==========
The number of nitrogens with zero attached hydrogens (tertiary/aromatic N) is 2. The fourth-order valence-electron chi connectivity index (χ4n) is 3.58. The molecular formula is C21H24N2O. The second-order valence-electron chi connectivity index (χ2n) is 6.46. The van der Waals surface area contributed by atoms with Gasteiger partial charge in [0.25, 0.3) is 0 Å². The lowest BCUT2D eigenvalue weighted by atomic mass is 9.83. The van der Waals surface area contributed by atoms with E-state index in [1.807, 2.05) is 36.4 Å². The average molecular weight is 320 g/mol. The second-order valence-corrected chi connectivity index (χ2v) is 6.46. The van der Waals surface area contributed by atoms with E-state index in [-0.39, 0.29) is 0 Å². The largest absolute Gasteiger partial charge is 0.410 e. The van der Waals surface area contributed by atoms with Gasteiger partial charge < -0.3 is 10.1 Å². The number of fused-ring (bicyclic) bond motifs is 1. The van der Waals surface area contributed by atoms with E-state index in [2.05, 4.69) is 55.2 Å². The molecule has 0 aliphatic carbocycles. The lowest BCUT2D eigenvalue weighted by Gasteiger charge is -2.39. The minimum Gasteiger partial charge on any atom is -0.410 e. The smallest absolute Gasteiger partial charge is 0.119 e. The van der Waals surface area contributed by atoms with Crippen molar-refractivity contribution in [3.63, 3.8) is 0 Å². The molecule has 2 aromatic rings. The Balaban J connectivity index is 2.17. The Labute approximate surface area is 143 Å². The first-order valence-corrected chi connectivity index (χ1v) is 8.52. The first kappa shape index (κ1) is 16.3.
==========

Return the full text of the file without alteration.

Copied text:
The number of nitrogens with zero attached hydrogens (tertiary/aromatic N) is 2. The fourth-order valence-electron chi connectivity index (χ4n) is 3.58. The molecular formula is C21H24N2O. The second-order valence-electron chi connectivity index (χ2n) is 6.46. The van der Waals surface area contributed by atoms with Gasteiger partial charge in [0.25, 0.3) is 0 Å². The lowest BCUT2D eigenvalue weighted by atomic mass is 9.83. The van der Waals surface area contributed by atoms with E-state index in [1.807, 2.05) is 36.4 Å². The average molecular weight is 320 g/mol. The second-order valence-corrected chi connectivity index (χ2v) is 6.46. The van der Waals surface area contributed by atoms with E-state index in [-0.39, 0.29) is 0 Å². The largest absolute Gasteiger partial charge is 0.410 e. The van der Waals surface area contributed by atoms with Gasteiger partial charge < -0.3 is 10.1 Å². The number of fused-ring (bicyclic) bond motifs is 1. The van der Waals surface area contributed by atoms with E-state index in [2.05, 4.69) is 55.2 Å². The molecule has 0 aliphatic carbocycles. The lowest BCUT2D eigenvalue weighted by Gasteiger charge is -2.39. The minimum Gasteiger partial charge on any atom is -0.410 e. The smallest absolute Gasteiger partial charge is 0.119 e. The van der Waals surface area contributed by atoms with Crippen molar-refractivity contribution in [3.63, 3.8) is 0 Å². The molecule has 2 aromatic rings. The Balaban J connectivity index is 2.17. The Labute approximate surface area is 143 Å². The first-order valence-corrected chi connectivity index (χ1v) is 8.52. The first kappa shape index (κ1) is 16.3.